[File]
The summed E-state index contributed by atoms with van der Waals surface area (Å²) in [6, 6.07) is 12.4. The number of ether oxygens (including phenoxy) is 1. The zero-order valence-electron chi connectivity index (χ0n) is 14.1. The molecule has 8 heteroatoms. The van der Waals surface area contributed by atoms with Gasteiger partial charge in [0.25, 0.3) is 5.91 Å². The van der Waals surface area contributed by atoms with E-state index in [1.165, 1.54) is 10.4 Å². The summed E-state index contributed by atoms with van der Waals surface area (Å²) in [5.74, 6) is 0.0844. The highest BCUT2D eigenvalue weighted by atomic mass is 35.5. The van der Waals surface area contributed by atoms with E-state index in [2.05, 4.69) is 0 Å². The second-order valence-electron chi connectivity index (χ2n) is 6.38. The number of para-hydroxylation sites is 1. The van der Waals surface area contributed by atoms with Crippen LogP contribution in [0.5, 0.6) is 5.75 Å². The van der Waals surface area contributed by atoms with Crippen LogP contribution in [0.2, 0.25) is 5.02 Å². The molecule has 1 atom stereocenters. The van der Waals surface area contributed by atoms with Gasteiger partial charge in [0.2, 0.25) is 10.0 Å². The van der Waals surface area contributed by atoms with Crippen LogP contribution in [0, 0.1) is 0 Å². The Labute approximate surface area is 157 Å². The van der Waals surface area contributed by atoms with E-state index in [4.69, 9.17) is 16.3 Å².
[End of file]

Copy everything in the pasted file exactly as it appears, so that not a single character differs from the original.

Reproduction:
The summed E-state index contributed by atoms with van der Waals surface area (Å²) in [6, 6.07) is 12.4. The number of ether oxygens (including phenoxy) is 1. The zero-order valence-electron chi connectivity index (χ0n) is 14.1. The molecule has 8 heteroatoms. The van der Waals surface area contributed by atoms with Gasteiger partial charge in [0.25, 0.3) is 5.91 Å². The van der Waals surface area contributed by atoms with E-state index in [1.165, 1.54) is 10.4 Å². The summed E-state index contributed by atoms with van der Waals surface area (Å²) in [5.74, 6) is 0.0844. The highest BCUT2D eigenvalue weighted by atomic mass is 35.5. The van der Waals surface area contributed by atoms with E-state index in [2.05, 4.69) is 0 Å². The second-order valence-electron chi connectivity index (χ2n) is 6.38. The number of para-hydroxylation sites is 1. The van der Waals surface area contributed by atoms with Crippen LogP contribution in [0.5, 0.6) is 5.75 Å². The van der Waals surface area contributed by atoms with Crippen LogP contribution in [0.2, 0.25) is 5.02 Å². The molecule has 1 atom stereocenters. The van der Waals surface area contributed by atoms with Gasteiger partial charge in [0.2, 0.25) is 10.0 Å². The van der Waals surface area contributed by atoms with Crippen LogP contribution in [0, 0.1) is 0 Å². The Labute approximate surface area is 157 Å². The van der Waals surface area contributed by atoms with E-state index in [4.69, 9.17) is 16.3 Å².